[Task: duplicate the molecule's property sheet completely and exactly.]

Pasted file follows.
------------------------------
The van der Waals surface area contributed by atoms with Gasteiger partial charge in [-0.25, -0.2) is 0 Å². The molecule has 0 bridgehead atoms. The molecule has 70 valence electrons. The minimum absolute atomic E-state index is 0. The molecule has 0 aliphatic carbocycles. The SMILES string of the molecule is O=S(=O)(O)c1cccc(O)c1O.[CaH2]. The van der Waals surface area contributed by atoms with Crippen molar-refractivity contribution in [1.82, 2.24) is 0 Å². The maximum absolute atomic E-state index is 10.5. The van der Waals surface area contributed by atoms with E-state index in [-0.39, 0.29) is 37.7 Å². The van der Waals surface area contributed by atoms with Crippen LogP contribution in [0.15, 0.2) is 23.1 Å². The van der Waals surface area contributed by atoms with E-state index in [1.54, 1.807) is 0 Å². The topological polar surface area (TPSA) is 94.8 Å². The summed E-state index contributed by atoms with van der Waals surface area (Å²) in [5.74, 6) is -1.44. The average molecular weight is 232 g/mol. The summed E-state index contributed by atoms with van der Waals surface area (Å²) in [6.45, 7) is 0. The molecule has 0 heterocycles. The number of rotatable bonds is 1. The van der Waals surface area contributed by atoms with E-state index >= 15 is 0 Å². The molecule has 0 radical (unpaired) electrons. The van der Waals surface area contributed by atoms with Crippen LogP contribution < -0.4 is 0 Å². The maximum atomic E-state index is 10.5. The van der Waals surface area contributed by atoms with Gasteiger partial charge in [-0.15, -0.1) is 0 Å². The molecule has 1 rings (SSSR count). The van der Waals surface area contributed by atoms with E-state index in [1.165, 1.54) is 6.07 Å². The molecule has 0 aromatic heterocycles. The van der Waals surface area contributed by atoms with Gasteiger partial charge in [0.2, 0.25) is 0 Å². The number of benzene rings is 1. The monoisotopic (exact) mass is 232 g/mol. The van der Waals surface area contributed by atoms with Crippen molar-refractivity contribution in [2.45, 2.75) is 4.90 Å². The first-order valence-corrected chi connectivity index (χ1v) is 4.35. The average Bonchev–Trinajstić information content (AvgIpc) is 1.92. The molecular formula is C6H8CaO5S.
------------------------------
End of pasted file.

The van der Waals surface area contributed by atoms with Gasteiger partial charge in [-0.25, -0.2) is 0 Å². The molecule has 0 bridgehead atoms. The molecule has 70 valence electrons. The minimum absolute atomic E-state index is 0. The molecule has 0 aliphatic carbocycles. The SMILES string of the molecule is O=S(=O)(O)c1cccc(O)c1O.[CaH2]. The van der Waals surface area contributed by atoms with Crippen molar-refractivity contribution in [1.82, 2.24) is 0 Å². The maximum absolute atomic E-state index is 10.5. The van der Waals surface area contributed by atoms with E-state index in [-0.39, 0.29) is 37.7 Å². The van der Waals surface area contributed by atoms with Crippen LogP contribution in [0.15, 0.2) is 23.1 Å². The van der Waals surface area contributed by atoms with E-state index in [1.54, 1.807) is 0 Å². The topological polar surface area (TPSA) is 94.8 Å². The summed E-state index contributed by atoms with van der Waals surface area (Å²) in [5.74, 6) is -1.44. The average molecular weight is 232 g/mol. The summed E-state index contributed by atoms with van der Waals surface area (Å²) in [6.45, 7) is 0. The molecule has 0 heterocycles. The number of rotatable bonds is 1. The van der Waals surface area contributed by atoms with E-state index >= 15 is 0 Å². The molecule has 0 radical (unpaired) electrons. The van der Waals surface area contributed by atoms with Crippen LogP contribution < -0.4 is 0 Å². The maximum atomic E-state index is 10.5. The van der Waals surface area contributed by atoms with Gasteiger partial charge in [-0.15, -0.1) is 0 Å². The molecule has 1 rings (SSSR count). The van der Waals surface area contributed by atoms with E-state index in [1.165, 1.54) is 6.07 Å². The molecule has 0 aromatic heterocycles. The van der Waals surface area contributed by atoms with Gasteiger partial charge in [0.2, 0.25) is 0 Å². The number of benzene rings is 1. The monoisotopic (exact) mass is 232 g/mol. The van der Waals surface area contributed by atoms with Crippen molar-refractivity contribution in [2.45, 2.75) is 4.90 Å². The first-order valence-corrected chi connectivity index (χ1v) is 4.35. The average Bonchev–Trinajstić information content (AvgIpc) is 1.92. The molecular formula is C6H8CaO5S.